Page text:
My understanding is that means vs means to

For example in /etc/network/interfaces, /24 is used when configuring static IPs.

But in /etc/iptables/rules.v4, -d means any IP in the subnet... which equals to right?

Sorry for the newbie question... I am confused!

  • Thanks Michael, but that answer is for rocket scientist. Can someone please answer this like if I was 5? I’m sure others will be thankful. – sunknudsen Aug 7 at 21:20
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    That is the ELI5 explanation. – Michael Hampton Aug 7 at 21:22
  • What about a ELI1 then? 🤯 Trust me Michael, I spend thousands of hours teaching technology to people... that answer is still to meta. But thanks for pointing it out... I will jump into the rabbit hole. – sunknudsen Aug 7 at 21:33
  • @MichaelHampton Please see answers bellow and consider not closing this question. – sunknudsen Aug 7 at 21:53
  • Do you happen to know what a netmask is (eg If so, a /xx is an abbreviated way of writing a netmask – davidgo Aug 8 at 8:56

In simple terms, means that you set on your network interface but you are alone, the whole network is just your IP.

On the other hand, setting means that your IP is and the IP range is a known, familiar, reachable block of IPs; no gateway (that is, another network device) needed to reach it.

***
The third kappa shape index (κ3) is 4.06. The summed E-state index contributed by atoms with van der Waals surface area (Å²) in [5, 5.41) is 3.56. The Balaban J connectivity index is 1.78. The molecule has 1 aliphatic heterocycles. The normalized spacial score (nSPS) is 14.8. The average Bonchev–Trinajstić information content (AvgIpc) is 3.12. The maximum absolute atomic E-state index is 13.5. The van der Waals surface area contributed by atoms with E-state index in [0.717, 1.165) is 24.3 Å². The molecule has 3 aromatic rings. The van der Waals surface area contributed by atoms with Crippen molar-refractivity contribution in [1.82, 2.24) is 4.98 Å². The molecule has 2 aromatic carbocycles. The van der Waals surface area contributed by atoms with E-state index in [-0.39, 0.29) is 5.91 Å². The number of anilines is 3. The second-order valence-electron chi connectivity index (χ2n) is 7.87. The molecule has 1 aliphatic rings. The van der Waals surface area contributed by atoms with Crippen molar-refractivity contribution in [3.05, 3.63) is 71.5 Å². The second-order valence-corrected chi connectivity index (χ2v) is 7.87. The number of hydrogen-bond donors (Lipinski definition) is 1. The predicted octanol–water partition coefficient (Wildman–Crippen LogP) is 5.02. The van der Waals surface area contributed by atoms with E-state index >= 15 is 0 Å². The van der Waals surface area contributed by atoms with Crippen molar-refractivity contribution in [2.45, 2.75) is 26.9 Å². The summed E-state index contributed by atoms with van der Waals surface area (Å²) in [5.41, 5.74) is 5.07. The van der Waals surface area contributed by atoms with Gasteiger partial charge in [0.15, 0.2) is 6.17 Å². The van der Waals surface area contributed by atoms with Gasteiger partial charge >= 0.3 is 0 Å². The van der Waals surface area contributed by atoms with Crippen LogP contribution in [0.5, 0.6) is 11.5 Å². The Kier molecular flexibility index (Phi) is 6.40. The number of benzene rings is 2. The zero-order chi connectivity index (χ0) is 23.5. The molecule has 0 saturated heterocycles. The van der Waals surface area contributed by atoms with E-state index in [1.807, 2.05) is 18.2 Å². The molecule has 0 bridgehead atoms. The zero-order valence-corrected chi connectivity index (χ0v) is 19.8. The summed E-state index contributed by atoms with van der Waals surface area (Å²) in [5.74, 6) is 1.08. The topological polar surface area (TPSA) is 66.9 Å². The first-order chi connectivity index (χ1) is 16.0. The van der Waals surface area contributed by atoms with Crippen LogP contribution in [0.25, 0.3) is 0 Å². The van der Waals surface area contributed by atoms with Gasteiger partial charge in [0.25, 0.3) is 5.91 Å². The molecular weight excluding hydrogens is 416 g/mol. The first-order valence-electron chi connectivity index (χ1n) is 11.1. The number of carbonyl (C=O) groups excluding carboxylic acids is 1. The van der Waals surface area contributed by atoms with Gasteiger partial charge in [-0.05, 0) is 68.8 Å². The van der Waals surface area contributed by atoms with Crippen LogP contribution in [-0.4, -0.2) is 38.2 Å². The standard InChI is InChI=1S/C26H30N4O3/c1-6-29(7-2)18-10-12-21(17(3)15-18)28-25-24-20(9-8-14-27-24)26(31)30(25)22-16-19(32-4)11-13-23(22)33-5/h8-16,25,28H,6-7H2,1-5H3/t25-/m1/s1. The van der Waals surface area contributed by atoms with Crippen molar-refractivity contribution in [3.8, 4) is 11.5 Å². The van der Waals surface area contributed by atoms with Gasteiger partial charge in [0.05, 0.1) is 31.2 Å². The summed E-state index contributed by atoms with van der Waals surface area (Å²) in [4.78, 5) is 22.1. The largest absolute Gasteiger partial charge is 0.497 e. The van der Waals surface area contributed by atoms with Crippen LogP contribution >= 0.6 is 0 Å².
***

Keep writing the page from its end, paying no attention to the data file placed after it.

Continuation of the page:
One real scenario of /32 subnet setting is in firewall rules, if you want just one IP to be allowed or blocked, not a range. In most cases typing just the IP in a firewall rule assumes /32. You wouldn't use it in a PC's network interface for everyday use.

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  • Thanks for your help! Does this mean that using /32 in /etc/network/interfaces would break connectivity to the rest of the network? Please see update question for context. – sunknudsen Aug 7 at 21:39
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    Yes, it would break connectivity. Regarding in iptables rules: That actually means the range ( .0 represents the network, .255 broacast - packet sent everywhere, they cannot be assigned to net devices). But in /etc/network/interfaces is not the same; it means setting IP, subnet mask on the net interface. – Krackout Aug 7 at 21:47
  • So this is confusing in the context of /etc/network/interfaces vs iptables right? The / notation has different meaning. – sunknudsen Aug 7 at 21:51
  • No, it's not different meaning; you'll have to dive a bit to understand it. Remember, .0 represents the whole network, it's not an ordinary IP. That's the difference. On the other hand, on other subnet masks, /23 for example, .0 can also be an ordinary IP, so be careful on assumptions! Not easy to explain further in a comment. – Krackout Aug 7 at 22:02

When your interfaces file has something like address, that specifies the address and the "netmask" (in the form of the /n network prefix length) all in one go.

Previously, the interfaces file would have had separate address and netmask entries in that same situation. It's simply a modernization to consistently use the /n notation.

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